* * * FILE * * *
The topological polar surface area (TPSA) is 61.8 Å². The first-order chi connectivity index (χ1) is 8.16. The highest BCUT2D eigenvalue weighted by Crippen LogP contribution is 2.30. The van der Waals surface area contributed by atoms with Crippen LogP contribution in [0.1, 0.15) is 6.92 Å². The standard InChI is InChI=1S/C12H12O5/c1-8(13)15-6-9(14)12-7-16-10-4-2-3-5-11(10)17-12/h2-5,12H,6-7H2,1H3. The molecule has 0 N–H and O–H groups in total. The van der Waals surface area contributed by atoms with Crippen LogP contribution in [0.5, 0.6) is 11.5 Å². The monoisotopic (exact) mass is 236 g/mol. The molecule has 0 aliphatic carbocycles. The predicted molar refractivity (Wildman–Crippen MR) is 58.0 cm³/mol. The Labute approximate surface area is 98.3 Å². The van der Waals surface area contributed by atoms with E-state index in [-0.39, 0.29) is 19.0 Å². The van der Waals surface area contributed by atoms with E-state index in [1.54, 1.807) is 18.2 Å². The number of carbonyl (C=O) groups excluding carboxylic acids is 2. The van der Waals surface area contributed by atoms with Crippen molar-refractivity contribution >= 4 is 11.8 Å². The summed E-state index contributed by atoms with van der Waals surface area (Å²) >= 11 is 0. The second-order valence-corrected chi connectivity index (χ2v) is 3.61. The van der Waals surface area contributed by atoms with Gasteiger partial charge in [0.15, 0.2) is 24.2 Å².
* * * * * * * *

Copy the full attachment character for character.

The topological polar surface area (TPSA) is 61.8 Å². The first-order chi connectivity index (χ1) is 8.16. The highest BCUT2D eigenvalue weighted by Crippen LogP contribution is 2.30. The van der Waals surface area contributed by atoms with Crippen LogP contribution in [0.1, 0.15) is 6.92 Å². The standard InChI is InChI=1S/C12H12O5/c1-8(13)15-6-9(14)12-7-16-10-4-2-3-5-11(10)17-12/h2-5,12H,6-7H2,1H3. The molecule has 0 N–H and O–H groups in total. The van der Waals surface area contributed by atoms with Crippen LogP contribution in [0.5, 0.6) is 11.5 Å². The monoisotopic (exact) mass is 236 g/mol. The molecule has 0 aliphatic carbocycles. The predicted molar refractivity (Wildman–Crippen MR) is 58.0 cm³/mol. The Labute approximate surface area is 98.3 Å². The van der Waals surface area contributed by atoms with E-state index in [-0.39, 0.29) is 19.0 Å². The van der Waals surface area contributed by atoms with E-state index in [1.54, 1.807) is 18.2 Å². The number of carbonyl (C=O) groups excluding carboxylic acids is 2. The van der Waals surface area contributed by atoms with Crippen molar-refractivity contribution >= 4 is 11.8 Å². The summed E-state index contributed by atoms with van der Waals surface area (Å²) >= 11 is 0. The second-order valence-corrected chi connectivity index (χ2v) is 3.61. The van der Waals surface area contributed by atoms with Gasteiger partial charge in [0.15, 0.2) is 24.2 Å².